Refazenda, to be sure, does not advocate for legalization.  Gil wrote and recorded the album several years after returning from exile imposed by the military, which controlled Brazil with a violent, repressive dictatorship that lasted from 1964 to 1985.  Nonetheless, as I argue in the book, Refazenda proposes a dramatic rethinking of society.  My students who connect the album to Jay-Z’s Op-Doc see in both a challenge to the status quo.

One of Jay-Z’s most devastating points is that in the U.S. legalization has done little to reverse the racial disparities that have always been part and parcel of drug policy and enforcement.  While white venture capitalists now make money hand over fist in legalized pot industries, people of color are shut out, some prohibited from owning dispensaries because of prior convictions for “charges caught by poor people who sold drugs for a living, but are now prohibited from participating in one of the fastest growing economies.”  In Brazil, drug legislation and its casualties have unfolded differently than in the U.S., but with familiar results.  In both places, the more things change, the more they stay the same.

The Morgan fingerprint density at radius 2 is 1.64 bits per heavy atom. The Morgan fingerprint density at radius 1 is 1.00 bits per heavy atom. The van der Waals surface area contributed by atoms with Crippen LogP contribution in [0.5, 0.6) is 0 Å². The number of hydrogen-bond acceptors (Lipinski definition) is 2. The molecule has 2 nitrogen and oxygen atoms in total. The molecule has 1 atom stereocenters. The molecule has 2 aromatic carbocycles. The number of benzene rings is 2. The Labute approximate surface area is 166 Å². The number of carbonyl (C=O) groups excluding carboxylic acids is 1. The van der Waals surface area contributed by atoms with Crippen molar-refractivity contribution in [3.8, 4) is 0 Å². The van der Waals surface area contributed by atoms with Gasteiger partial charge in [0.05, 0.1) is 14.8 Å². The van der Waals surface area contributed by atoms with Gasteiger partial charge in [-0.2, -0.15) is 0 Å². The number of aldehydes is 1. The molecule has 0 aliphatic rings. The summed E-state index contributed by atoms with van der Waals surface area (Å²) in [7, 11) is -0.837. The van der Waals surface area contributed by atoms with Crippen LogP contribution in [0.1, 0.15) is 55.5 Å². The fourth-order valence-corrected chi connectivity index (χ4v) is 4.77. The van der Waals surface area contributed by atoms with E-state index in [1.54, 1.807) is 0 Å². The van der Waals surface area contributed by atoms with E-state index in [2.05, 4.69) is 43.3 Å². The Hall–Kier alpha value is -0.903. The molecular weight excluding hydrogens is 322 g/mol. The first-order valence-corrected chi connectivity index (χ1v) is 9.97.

In 2006, Brazil passed new legislation governing drug laws, including an apparently progressive directive that individual possession would not be punished with prison time (though other penalties could be applied.) The reality has been more problematic.  While possession theoretically goes unpunished, trafficking remains illegal, and though the impetus for proving that someone is a dealer lies, in theory, with the state, in reality it has fallen on other shoulders.